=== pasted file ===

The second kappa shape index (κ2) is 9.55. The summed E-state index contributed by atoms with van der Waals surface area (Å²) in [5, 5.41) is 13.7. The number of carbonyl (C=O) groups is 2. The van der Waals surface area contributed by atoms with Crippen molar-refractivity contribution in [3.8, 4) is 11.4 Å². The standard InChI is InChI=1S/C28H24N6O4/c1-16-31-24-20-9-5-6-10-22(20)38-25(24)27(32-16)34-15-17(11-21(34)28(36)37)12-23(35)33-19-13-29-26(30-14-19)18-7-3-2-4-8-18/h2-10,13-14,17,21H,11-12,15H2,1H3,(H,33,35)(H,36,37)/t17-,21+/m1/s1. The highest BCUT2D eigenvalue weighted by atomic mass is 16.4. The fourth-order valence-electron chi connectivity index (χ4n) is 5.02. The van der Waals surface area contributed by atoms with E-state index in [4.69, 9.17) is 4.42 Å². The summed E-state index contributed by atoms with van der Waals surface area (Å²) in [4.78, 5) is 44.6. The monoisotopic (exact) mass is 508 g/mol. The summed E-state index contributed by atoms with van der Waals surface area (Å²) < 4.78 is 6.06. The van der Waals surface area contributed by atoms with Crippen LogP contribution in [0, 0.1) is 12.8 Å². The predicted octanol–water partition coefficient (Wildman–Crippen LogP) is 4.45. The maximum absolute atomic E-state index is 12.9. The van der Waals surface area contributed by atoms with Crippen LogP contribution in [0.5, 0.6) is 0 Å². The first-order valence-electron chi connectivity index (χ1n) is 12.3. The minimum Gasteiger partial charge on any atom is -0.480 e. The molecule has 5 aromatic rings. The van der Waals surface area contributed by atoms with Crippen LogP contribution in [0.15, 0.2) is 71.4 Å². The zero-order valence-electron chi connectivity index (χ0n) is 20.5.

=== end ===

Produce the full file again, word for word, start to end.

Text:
The second kappa shape index (κ2) is 9.55. The summed E-state index contributed by atoms with van der Waals surface area (Å²) in [5, 5.41) is 13.7. The number of carbonyl (C=O) groups is 2. The van der Waals surface area contributed by atoms with Crippen molar-refractivity contribution in [3.8, 4) is 11.4 Å². The standard InChI is InChI=1S/C28H24N6O4/c1-16-31-24-20-9-5-6-10-22(20)38-25(24)27(32-16)34-15-17(11-21(34)28(36)37)12-23(35)33-19-13-29-26(30-14-19)18-7-3-2-4-8-18/h2-10,13-14,17,21H,11-12,15H2,1H3,(H,33,35)(H,36,37)/t17-,21+/m1/s1. The highest BCUT2D eigenvalue weighted by atomic mass is 16.4. The fourth-order valence-electron chi connectivity index (χ4n) is 5.02. The van der Waals surface area contributed by atoms with E-state index in [4.69, 9.17) is 4.42 Å². The summed E-state index contributed by atoms with van der Waals surface area (Å²) in [4.78, 5) is 44.6. The monoisotopic (exact) mass is 508 g/mol. The summed E-state index contributed by atoms with van der Waals surface area (Å²) < 4.78 is 6.06. The van der Waals surface area contributed by atoms with Crippen LogP contribution in [0, 0.1) is 12.8 Å². The predicted octanol–water partition coefficient (Wildman–Crippen LogP) is 4.45. The maximum absolute atomic E-state index is 12.9. The van der Waals surface area contributed by atoms with Crippen LogP contribution in [0.5, 0.6) is 0 Å². The first-order valence-electron chi connectivity index (χ1n) is 12.3. The minimum Gasteiger partial charge on any atom is -0.480 e. The molecule has 5 aromatic rings. The van der Waals surface area contributed by atoms with Crippen LogP contribution in [0.15, 0.2) is 71.4 Å². The zero-order valence-electron chi connectivity index (χ0n) is 20.5.